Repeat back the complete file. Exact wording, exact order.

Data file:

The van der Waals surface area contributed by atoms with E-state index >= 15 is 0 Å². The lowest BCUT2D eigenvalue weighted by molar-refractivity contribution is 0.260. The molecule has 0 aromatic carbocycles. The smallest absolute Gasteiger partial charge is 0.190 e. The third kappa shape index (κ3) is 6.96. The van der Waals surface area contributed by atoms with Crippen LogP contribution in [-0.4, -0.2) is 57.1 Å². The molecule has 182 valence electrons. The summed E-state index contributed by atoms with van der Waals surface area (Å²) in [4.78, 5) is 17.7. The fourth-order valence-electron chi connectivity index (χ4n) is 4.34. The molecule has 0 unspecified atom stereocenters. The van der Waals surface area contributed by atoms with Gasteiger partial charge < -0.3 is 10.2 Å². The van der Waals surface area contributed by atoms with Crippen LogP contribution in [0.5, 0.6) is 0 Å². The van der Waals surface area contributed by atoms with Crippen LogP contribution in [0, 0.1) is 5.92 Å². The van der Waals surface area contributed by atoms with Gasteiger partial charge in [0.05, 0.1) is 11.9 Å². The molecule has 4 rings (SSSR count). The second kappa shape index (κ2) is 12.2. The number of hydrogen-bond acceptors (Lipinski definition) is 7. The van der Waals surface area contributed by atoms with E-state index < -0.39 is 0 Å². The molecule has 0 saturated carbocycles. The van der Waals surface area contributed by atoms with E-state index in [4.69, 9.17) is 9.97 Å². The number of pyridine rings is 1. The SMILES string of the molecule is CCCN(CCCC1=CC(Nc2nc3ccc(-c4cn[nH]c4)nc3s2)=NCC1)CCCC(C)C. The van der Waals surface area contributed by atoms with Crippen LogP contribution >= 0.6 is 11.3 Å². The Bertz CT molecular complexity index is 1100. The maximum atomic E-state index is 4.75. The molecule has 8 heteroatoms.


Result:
The van der Waals surface area contributed by atoms with E-state index >= 15 is 0 Å². The lowest BCUT2D eigenvalue weighted by molar-refractivity contribution is 0.260. The molecule has 0 aromatic carbocycles. The smallest absolute Gasteiger partial charge is 0.190 e. The third kappa shape index (κ3) is 6.96. The van der Waals surface area contributed by atoms with Crippen LogP contribution in [-0.4, -0.2) is 57.1 Å². The molecule has 182 valence electrons. The summed E-state index contributed by atoms with van der Waals surface area (Å²) in [4.78, 5) is 17.7. The fourth-order valence-electron chi connectivity index (χ4n) is 4.34. The molecule has 0 unspecified atom stereocenters. The van der Waals surface area contributed by atoms with Gasteiger partial charge < -0.3 is 10.2 Å². The van der Waals surface area contributed by atoms with Crippen LogP contribution in [0.5, 0.6) is 0 Å². The van der Waals surface area contributed by atoms with Crippen LogP contribution in [0, 0.1) is 5.92 Å². The van der Waals surface area contributed by atoms with Gasteiger partial charge in [0.05, 0.1) is 11.9 Å². The molecule has 4 rings (SSSR count). The second kappa shape index (κ2) is 12.2. The number of hydrogen-bond acceptors (Lipinski definition) is 7. The van der Waals surface area contributed by atoms with E-state index < -0.39 is 0 Å². The molecule has 0 saturated carbocycles. The van der Waals surface area contributed by atoms with E-state index in [4.69, 9.17) is 9.97 Å². The number of pyridine rings is 1. The SMILES string of the molecule is CCCN(CCCC1=CC(Nc2nc3ccc(-c4cn[nH]c4)nc3s2)=NCC1)CCCC(C)C. The van der Waals surface area contributed by atoms with Crippen LogP contribution >= 0.6 is 11.3 Å². The Bertz CT molecular complexity index is 1100. The maximum atomic E-state index is 4.75. The molecule has 8 heteroatoms.